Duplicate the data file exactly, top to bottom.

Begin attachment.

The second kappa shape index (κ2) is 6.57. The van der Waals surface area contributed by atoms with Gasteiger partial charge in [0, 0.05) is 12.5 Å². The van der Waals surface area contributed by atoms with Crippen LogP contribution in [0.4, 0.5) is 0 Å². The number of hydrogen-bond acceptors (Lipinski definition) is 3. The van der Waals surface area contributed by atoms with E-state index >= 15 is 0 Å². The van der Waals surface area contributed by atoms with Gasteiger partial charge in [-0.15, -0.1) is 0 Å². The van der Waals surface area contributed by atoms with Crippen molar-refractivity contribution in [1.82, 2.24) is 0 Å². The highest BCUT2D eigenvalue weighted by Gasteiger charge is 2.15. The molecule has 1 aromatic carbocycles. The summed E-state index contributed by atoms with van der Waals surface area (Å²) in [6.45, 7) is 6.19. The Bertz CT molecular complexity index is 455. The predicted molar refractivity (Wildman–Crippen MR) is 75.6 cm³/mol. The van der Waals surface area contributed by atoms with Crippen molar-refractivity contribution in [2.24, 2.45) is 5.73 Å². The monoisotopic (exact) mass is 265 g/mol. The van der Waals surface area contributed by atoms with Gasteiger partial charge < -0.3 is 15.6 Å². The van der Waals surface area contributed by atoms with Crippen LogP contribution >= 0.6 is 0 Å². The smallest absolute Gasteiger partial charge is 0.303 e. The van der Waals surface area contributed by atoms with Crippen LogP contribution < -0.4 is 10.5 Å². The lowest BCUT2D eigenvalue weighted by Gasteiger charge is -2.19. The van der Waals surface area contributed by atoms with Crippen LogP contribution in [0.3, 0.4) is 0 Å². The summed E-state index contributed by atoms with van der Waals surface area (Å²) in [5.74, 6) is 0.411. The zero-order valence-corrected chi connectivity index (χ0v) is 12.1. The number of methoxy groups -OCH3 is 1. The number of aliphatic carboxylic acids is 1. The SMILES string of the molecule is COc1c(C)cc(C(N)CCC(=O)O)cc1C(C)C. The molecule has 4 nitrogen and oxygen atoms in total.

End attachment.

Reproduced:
The second kappa shape index (κ2) is 6.57. The van der Waals surface area contributed by atoms with Gasteiger partial charge in [0, 0.05) is 12.5 Å². The van der Waals surface area contributed by atoms with Crippen LogP contribution in [0.4, 0.5) is 0 Å². The number of hydrogen-bond acceptors (Lipinski definition) is 3. The van der Waals surface area contributed by atoms with E-state index >= 15 is 0 Å². The van der Waals surface area contributed by atoms with Gasteiger partial charge in [-0.15, -0.1) is 0 Å². The van der Waals surface area contributed by atoms with Crippen molar-refractivity contribution in [1.82, 2.24) is 0 Å². The highest BCUT2D eigenvalue weighted by Gasteiger charge is 2.15. The molecule has 1 aromatic carbocycles. The summed E-state index contributed by atoms with van der Waals surface area (Å²) in [6.45, 7) is 6.19. The Bertz CT molecular complexity index is 455. The predicted molar refractivity (Wildman–Crippen MR) is 75.6 cm³/mol. The van der Waals surface area contributed by atoms with Crippen molar-refractivity contribution in [2.24, 2.45) is 5.73 Å². The monoisotopic (exact) mass is 265 g/mol. The van der Waals surface area contributed by atoms with Gasteiger partial charge < -0.3 is 15.6 Å². The van der Waals surface area contributed by atoms with Crippen LogP contribution >= 0.6 is 0 Å². The smallest absolute Gasteiger partial charge is 0.303 e. The van der Waals surface area contributed by atoms with Crippen LogP contribution < -0.4 is 10.5 Å². The lowest BCUT2D eigenvalue weighted by Gasteiger charge is -2.19. The van der Waals surface area contributed by atoms with Crippen LogP contribution in [0.3, 0.4) is 0 Å². The summed E-state index contributed by atoms with van der Waals surface area (Å²) in [5.74, 6) is 0.411. The zero-order valence-corrected chi connectivity index (χ0v) is 12.1. The number of methoxy groups -OCH3 is 1. The number of aliphatic carboxylic acids is 1. The SMILES string of the molecule is COc1c(C)cc(C(N)CCC(=O)O)cc1C(C)C. The molecule has 4 nitrogen and oxygen atoms in total.